Which statistic is correct?
Page 1 of 4 1234 LastLast
Results 1 to 10 of 31

Thread: Which statistic is correct?

  1. #1
    Super Member ECF Veteran
    Join Date
    Apr 2010
    Location
    harlingen,texas
    Posts
    603
    Blog Entries
    3

    Default Which statistic is correct?

    In last weeks" WSJ,there was a small article on "Kicking the Habit". It was written by Sarah Slobin and the source was CDC Office of the Surgeon General; Stephan Hess,James M. McPherson(Lincoln). The small text is as follows: Chances after 6 months a smoker will have quit using these methods alone: Chantix 33.2%,Nasal Spray 26.7%,Patch 26.5%, Gum 26.1%,inhaler 24.8%.

    The figures we use are quite different. What are the correct figures and what source can we quote to back up our stats?

  2. #2
    Super Member ECF Veteran
    Join Date
    Apr 2009
    Location
    NJ, USA
    Posts
    402

    Default

    Not sure about the actual stats themselves (Wikipedia may be a good place to look), but I do know that the standard benchmark is 1 year, not 6 months. It's no surprise that pharmaceutical companies would want to use 6 months in their press releases and advertisements though.

  3. #3
    PV Master Verified Member
    ECF Veteran
    Supporting Member
    rothenbj's Avatar
    Join Date
    Jul 2009
    Location
    Green Lane, Pa
    Posts
    6,181

    Default

    Even at six months, those numbers appear awfully high. This article may help-

    Chantix Helps Smokers Kick Habit

    Taking a controlled group of pack a day smokers that smoked about 24 years they showed

    The four-week continuous quit rates for the various treatments were:

    48% for 1 mg Chantix twice daily
    37% for 1 mg Chantix daily
    33% for Zyban
    17% for the placebo

    Then at 1 year Chantix was down to 14% against 5% placebo so you can sell that as the smoker being three times as likely to quit over a cold turkey approach or a smoker has a nine percent better chance of quiting with Chantix than a cold turkey attempt. The second survey they looked at arrived at a one year rate between 19 and 22%, depending on dosage method as opposed to 4% in the placebo group.

    Obviously we know nothing about the type smokers that took part in the second study. The other NRT solutions can't possibly be accurate based on my experience and exposure to people that have tried these methods. The real test is at least a year and I'd go so far as looking at 2 and 5 year quit rates. When you consider that the number of smokers hasn't really fallen off much over the last five years, those numbers really look silly IMHO.

  4. #4
    Supplier Associate ECF Veteran keelalagirl55's Avatar
    Join Date
    Jan 2011
    Location
    The pup cave
    Posts
    26,240

    Default

    Well...their 6 month rates may be correct as I myself have tried to quit 4 different times with medication...well...obviously since it was more than once it did not work, but it did last for at least 4-6 months....lol....I would like to know the start back rate of those that quit after 6 months.....and what do they define as quitting? Does that mean that they did have a significant time where they did not smoke regardless of whether they started back up again or not?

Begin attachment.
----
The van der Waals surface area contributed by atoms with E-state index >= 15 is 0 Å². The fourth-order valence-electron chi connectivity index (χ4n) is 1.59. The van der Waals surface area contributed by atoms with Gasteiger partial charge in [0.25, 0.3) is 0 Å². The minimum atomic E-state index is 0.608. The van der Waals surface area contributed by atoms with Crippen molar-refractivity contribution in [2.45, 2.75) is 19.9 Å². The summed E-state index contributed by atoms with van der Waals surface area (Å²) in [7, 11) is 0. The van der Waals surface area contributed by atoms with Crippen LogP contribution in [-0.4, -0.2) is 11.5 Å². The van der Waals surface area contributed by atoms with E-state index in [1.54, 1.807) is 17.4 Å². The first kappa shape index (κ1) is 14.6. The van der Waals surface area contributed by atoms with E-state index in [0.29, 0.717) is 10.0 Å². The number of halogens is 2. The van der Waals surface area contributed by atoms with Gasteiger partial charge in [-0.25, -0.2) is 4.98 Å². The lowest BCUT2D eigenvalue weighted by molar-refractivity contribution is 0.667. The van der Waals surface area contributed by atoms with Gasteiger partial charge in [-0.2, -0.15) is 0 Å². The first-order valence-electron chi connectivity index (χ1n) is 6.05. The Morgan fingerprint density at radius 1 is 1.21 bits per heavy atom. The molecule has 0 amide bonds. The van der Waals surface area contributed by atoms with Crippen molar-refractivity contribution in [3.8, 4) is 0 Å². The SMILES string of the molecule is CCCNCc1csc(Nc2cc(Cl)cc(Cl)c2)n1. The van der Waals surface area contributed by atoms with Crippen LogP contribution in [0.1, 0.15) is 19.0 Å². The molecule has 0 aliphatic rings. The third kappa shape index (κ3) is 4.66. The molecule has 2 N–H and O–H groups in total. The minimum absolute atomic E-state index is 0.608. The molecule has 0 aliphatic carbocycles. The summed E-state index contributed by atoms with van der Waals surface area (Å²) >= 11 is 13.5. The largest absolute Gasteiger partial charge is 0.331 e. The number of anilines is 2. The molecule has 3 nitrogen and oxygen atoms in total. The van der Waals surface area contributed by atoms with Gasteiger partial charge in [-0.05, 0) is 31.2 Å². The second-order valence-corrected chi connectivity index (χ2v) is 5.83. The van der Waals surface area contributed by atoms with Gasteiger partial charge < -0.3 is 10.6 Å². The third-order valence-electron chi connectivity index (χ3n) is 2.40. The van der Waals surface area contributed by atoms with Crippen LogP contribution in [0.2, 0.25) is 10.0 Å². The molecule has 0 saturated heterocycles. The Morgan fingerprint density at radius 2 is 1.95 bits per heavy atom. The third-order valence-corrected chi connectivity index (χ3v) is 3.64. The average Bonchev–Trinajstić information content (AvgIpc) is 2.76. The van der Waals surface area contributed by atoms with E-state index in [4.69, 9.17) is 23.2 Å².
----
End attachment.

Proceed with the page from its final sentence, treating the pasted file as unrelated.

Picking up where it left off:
5. #5
    Super Member ECF Veteran
    Join Date
    Apr 2010
    Location
    harlingen,texas
    Posts
    603
    Blog Entries
    3

    Default

    Quote Originally Posted by rothenbj View Post
    Even at six months, those numbers appear awfully high. This article may help-

    Chantix Helps Smokers Kick Habit

    Taking a controlled group of pack a day smokers that smoked about 24 years they showed

    The four-week continuous quit rates for the various treatments were:

    48% for 1 mg Chantix twice daily
    37% for 1 mg Chantix daily
    33% for Zyban
    17% for the placebo

    Then at 1 year Chantix was down to 14% against 5% placebo so you can sell that as the smoker being three times as likely to quit over a cold turkey approach or a smoker has a nine percent better chance of quiting with Chantix than a cold turkey attempt. The second survey they looked at arrived at a one year rate between 19 and 22%, depending on dosage method as opposed to 4% in the placebo group.

    Obviously we know nothing about the type smokers that took part in the second study. The other NRT solutions can't possibly be accurate based on my experience and exposure to people that have tried these methods. The real test is at least a year and I'd go so far as looking at 2 and 5 year quit rates. When you consider that the number of smokers hasn't really fallen off much over the last five years, those numbers really look silly IMHO.
    The numbers I have seen on the ECF have been much much lower. I will have to search for one of our comparison charts,but I seem to remember all the rates were under 10%. I have been quoting that number and I want to make sure that whatever I say is accurate. Thanks for your suggestions.